The recent spike in interest rates may have made it harder for you to afford the home you want. For a $300k home, a 1% increase in the interest rate means a roughly $200 increase in the monthly mortgage payment, and that means you need a $400 raise to qualify for the same home before rates went up.
If you can’t convince your boss to boost your paycheck, I have another option: a Mortgage Credit Certificate. The certificate provides a tax credit equal to 20% of the interest you pay each month as part of your mortgage payment. And here’s the important part: we can treat that tax credit as additional income to help you qualify for more home.
A $300k 30-year mortgage with a 6% interest rate could generate a tax credit of almost $3600 in the first year. That boosts your qualifying income by almost $300 per month.
What do you do if you want to buy a home and don’t have money for a down payment? Bank of America just announced a new no down payment mortgage targeting minority communities, and that might work for you if you live in Dallas. Certain neighborhoods in Dallas are the only areas of Texas eligible for the program.
So, what if don’t live in Dallas or if your income is too high for this program? Here’s another option. The Texas State Affordable Housing Corp (TSAHC) offers down payment and closing cost assistance up to 5% of your loan, and it’s available throughout the state.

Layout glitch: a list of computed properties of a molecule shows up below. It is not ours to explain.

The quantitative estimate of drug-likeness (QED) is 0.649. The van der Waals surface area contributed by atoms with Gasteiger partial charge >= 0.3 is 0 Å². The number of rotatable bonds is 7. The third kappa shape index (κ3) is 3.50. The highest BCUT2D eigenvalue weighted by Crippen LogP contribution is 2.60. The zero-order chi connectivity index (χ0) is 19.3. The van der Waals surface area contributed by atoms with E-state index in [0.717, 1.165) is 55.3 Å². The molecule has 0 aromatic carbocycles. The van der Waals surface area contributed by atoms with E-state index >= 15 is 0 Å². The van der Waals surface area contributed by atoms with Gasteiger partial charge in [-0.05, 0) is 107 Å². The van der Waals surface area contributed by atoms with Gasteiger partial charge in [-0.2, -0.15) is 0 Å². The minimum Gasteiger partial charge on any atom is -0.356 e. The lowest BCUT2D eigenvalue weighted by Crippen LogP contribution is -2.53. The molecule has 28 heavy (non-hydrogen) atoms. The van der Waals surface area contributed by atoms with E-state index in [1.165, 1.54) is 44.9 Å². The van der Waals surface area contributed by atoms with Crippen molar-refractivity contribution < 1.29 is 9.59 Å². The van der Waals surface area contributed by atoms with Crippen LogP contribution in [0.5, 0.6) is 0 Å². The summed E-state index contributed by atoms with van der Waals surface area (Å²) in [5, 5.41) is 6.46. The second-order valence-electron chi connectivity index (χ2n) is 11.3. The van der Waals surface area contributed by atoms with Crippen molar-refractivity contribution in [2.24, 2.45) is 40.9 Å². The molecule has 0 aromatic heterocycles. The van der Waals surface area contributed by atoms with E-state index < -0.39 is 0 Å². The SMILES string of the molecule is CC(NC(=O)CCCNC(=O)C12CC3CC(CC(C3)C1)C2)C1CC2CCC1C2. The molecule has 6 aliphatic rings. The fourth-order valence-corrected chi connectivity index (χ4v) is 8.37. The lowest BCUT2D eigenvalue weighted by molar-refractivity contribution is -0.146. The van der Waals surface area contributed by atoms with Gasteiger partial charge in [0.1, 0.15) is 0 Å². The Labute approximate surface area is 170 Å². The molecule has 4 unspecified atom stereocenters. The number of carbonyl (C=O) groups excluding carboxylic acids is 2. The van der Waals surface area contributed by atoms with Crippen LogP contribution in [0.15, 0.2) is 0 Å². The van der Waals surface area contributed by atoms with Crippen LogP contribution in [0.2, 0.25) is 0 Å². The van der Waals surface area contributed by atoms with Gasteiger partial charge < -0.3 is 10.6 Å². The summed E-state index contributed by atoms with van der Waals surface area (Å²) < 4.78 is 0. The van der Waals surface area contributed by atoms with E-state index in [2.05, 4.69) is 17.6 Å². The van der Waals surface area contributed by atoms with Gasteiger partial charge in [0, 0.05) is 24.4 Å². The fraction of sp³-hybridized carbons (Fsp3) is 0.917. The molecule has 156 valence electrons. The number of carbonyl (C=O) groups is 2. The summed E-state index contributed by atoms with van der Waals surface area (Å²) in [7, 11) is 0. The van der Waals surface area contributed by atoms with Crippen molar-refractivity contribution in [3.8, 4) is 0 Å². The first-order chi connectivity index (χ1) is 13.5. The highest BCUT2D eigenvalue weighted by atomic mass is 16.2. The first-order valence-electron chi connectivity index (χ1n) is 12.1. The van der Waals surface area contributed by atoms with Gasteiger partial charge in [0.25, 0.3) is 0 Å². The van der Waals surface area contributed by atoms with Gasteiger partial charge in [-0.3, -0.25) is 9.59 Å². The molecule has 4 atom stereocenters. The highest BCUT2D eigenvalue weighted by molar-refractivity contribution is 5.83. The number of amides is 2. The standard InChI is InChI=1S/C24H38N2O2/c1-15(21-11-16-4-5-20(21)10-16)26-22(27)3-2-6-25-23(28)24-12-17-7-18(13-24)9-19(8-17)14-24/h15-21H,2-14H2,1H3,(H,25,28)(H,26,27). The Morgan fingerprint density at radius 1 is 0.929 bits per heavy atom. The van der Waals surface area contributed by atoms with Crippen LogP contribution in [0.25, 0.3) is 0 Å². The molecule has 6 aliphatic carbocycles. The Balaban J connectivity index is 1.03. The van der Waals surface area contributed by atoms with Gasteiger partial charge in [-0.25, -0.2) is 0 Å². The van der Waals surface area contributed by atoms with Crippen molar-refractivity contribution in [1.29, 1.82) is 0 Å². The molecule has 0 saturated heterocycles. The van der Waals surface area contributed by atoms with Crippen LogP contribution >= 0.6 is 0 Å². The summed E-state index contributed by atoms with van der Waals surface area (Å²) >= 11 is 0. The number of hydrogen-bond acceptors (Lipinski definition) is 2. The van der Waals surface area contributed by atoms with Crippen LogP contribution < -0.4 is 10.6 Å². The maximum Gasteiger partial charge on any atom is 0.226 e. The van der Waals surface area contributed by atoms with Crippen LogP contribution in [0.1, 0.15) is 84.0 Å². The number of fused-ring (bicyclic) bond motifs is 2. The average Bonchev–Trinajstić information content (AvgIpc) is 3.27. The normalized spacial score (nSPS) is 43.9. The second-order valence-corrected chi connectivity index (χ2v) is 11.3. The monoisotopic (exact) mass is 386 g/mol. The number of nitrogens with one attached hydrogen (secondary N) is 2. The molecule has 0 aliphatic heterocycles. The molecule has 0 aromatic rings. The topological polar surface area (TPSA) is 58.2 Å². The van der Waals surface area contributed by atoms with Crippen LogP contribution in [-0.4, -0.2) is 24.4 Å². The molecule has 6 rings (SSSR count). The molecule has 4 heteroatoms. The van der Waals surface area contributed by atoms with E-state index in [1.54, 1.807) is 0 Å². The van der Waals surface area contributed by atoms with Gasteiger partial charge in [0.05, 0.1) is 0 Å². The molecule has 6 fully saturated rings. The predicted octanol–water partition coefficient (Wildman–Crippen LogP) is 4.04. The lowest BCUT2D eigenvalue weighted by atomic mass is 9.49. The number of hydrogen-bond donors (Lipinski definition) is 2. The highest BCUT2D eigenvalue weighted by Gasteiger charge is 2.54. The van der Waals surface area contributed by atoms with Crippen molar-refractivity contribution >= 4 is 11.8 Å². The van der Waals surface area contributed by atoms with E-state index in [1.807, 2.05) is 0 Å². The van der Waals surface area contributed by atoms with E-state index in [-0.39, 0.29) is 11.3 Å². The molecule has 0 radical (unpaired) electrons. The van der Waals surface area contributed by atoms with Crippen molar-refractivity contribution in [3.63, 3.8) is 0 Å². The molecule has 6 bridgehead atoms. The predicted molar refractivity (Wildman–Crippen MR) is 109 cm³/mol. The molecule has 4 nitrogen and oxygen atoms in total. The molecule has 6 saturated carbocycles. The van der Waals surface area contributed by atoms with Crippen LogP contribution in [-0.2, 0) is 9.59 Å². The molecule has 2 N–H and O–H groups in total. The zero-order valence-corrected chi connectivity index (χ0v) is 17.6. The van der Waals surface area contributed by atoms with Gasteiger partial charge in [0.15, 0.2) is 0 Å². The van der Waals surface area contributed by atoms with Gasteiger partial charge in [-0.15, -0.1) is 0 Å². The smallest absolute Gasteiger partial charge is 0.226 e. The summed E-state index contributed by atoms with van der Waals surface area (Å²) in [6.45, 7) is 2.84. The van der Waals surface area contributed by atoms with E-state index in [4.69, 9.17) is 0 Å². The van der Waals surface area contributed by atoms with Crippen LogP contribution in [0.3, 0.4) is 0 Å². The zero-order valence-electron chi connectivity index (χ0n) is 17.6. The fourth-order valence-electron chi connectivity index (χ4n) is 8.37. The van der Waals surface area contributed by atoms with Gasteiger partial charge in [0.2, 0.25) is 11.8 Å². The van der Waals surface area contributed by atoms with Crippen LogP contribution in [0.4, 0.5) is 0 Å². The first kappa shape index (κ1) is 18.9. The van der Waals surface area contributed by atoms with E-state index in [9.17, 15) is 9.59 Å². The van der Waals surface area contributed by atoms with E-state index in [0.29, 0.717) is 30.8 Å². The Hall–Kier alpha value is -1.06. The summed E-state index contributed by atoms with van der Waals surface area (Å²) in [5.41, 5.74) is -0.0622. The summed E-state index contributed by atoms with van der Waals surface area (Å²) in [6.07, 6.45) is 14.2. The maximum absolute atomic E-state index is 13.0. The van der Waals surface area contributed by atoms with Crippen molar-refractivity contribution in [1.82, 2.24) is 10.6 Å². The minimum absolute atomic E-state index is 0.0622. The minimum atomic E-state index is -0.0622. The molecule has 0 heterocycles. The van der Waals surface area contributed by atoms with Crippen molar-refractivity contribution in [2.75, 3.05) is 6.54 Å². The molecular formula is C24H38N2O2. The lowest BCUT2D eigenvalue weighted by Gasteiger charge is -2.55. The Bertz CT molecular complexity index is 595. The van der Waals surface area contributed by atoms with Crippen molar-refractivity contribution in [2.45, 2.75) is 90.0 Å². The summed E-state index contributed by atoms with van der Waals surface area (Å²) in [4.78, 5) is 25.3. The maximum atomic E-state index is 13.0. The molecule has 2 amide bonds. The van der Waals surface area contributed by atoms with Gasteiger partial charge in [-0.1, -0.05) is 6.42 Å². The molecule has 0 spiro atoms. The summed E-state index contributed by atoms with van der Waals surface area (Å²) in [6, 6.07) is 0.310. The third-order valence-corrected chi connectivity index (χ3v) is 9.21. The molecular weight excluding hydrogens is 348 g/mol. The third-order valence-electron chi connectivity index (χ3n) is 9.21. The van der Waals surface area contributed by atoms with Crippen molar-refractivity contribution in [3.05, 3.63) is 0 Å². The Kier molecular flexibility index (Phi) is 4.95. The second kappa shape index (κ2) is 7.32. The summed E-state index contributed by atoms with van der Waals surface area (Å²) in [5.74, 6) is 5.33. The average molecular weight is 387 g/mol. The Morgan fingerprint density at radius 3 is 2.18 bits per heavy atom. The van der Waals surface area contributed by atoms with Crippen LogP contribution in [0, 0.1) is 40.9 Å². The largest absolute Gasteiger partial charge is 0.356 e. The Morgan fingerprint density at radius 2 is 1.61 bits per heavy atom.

And unlike a lot of down payment assistance programs, the TSAHC program does NOT require that you be a first-time homebuyer to qualify. You do need a credit score of at least 620, and you must be able to qualify for a conventional mortgage.
The program does have income limits, but they’re surprisingly generous. In the Austin area, the income limit is almost $140k, and in some targeted areas, the limit is almost $155k. In Dallas, the limit is just over $120k and in Houston just over $110k.
Wednesday evening, the Federal Housing Finance Agency (FHFA), the regulator for Fannie Mae and Freddie Mac, announced a tax to be charged on every refinance loan it purchases beginning Sep 1st. The “tax” is a fee equal to 0.5% of the loan amount. So, a $300k loan will incur a $1500 fee.
Given that it generally takes a few weeks for Fannie and Freddie to purchase loans from lenders, this means that starting immediately, refinancing your mortgage just got more expensive.
FHFA calls the fee an “adverse market fee” due to the risk and economic uncertainty caused by the Wuhan virus. That explanation might be more believable had FHFA also applied the fee to purchase loans. Refinance loans are less risky than purchase loans because they usually reduce a homeowner’s housing payment.
Instead, it looks more like a money grab. It’s certain that FHFA knows that right now wholesale lenders have fat margins on refinance loans because mortgage rates have not kept pace with the rest of the bond market. Based on the way this fee was imposed, it seems FHFA thinks it needs a “piece of the action.”